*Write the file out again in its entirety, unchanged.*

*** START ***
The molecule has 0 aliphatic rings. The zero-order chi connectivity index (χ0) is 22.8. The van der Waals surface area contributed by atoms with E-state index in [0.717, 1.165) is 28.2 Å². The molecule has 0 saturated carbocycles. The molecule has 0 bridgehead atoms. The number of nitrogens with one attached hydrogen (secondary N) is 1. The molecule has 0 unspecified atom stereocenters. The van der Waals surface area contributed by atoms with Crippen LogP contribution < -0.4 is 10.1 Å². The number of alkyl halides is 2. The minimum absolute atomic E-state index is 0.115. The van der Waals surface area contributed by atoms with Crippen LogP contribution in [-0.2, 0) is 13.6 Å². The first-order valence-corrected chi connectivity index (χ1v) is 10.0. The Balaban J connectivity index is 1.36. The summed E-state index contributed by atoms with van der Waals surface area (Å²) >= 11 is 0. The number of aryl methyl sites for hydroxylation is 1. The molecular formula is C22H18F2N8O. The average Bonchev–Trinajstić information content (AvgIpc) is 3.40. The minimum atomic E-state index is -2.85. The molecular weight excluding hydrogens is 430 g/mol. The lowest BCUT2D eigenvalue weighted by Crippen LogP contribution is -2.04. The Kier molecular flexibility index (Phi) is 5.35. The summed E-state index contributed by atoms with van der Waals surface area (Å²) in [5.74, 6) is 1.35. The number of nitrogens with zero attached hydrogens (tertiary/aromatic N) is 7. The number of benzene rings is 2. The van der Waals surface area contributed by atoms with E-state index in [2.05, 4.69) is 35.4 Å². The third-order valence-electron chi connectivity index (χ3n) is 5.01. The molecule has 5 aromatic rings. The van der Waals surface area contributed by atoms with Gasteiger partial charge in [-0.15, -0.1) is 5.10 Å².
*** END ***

The molecule has 0 aliphatic rings. The zero-order chi connectivity index (χ0) is 22.8. The van der Waals surface area contributed by atoms with E-state index in [0.717, 1.165) is 28.2 Å². The molecule has 0 saturated carbocycles. The molecule has 0 bridgehead atoms. The number of nitrogens with one attached hydrogen (secondary N) is 1. The molecule has 0 unspecified atom stereocenters. The van der Waals surface area contributed by atoms with Crippen LogP contribution < -0.4 is 10.1 Å². The number of alkyl halides is 2. The minimum absolute atomic E-state index is 0.115. The van der Waals surface area contributed by atoms with Crippen LogP contribution in [-0.2, 0) is 13.6 Å². The first-order valence-corrected chi connectivity index (χ1v) is 10.0. The Balaban J connectivity index is 1.36. The summed E-state index contributed by atoms with van der Waals surface area (Å²) >= 11 is 0. The number of aryl methyl sites for hydroxylation is 1. The molecular formula is C22H18F2N8O. The average Bonchev–Trinajstić information content (AvgIpc) is 3.40. The minimum atomic E-state index is -2.85. The molecular weight excluding hydrogens is 430 g/mol. The lowest BCUT2D eigenvalue weighted by Crippen LogP contribution is -2.04. The Kier molecular flexibility index (Phi) is 5.35. The summed E-state index contributed by atoms with van der Waals surface area (Å²) in [5.74, 6) is 1.35. The number of nitrogens with zero attached hydrogens (tertiary/aromatic N) is 7. The number of benzene rings is 2. The van der Waals surface area contributed by atoms with E-state index in [2.05, 4.69) is 35.4 Å². The third-order valence-electron chi connectivity index (χ3n) is 5.01. The molecule has 5 aromatic rings. The van der Waals surface area contributed by atoms with Gasteiger partial charge in [-0.15, -0.1) is 5.10 Å².